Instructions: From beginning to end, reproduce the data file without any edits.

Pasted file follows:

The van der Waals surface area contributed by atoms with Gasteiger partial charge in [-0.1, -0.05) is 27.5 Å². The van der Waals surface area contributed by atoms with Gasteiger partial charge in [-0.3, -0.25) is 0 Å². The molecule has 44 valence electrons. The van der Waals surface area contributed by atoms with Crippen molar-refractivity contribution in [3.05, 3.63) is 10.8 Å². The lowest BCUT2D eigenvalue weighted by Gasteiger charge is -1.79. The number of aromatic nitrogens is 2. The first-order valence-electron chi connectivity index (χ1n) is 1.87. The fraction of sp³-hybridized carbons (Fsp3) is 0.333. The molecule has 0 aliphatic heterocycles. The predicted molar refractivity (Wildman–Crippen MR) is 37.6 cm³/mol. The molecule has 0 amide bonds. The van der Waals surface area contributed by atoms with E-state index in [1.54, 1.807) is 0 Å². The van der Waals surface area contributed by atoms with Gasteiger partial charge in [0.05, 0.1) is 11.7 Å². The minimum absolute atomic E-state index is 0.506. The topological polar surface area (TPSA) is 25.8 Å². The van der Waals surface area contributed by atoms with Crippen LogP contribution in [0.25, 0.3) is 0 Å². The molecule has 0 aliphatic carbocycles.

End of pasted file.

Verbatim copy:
The van der Waals surface area contributed by atoms with Gasteiger partial charge in [-0.1, -0.05) is 27.5 Å². The van der Waals surface area contributed by atoms with Gasteiger partial charge in [-0.3, -0.25) is 0 Å². The molecule has 44 valence electrons. The van der Waals surface area contributed by atoms with Crippen molar-refractivity contribution in [3.05, 3.63) is 10.8 Å². The lowest BCUT2D eigenvalue weighted by Gasteiger charge is -1.79. The number of aromatic nitrogens is 2. The first-order valence-electron chi connectivity index (χ1n) is 1.87. The fraction of sp³-hybridized carbons (Fsp3) is 0.333. The molecule has 0 aliphatic heterocycles. The predicted molar refractivity (Wildman–Crippen MR) is 37.6 cm³/mol. The molecule has 0 amide bonds. The van der Waals surface area contributed by atoms with E-state index in [1.54, 1.807) is 0 Å². The van der Waals surface area contributed by atoms with Gasteiger partial charge in [0.05, 0.1) is 11.7 Å². The minimum absolute atomic E-state index is 0.506. The topological polar surface area (TPSA) is 25.8 Å². The van der Waals surface area contributed by atoms with Crippen LogP contribution in [0.25, 0.3) is 0 Å². The molecule has 0 aliphatic carbocycles.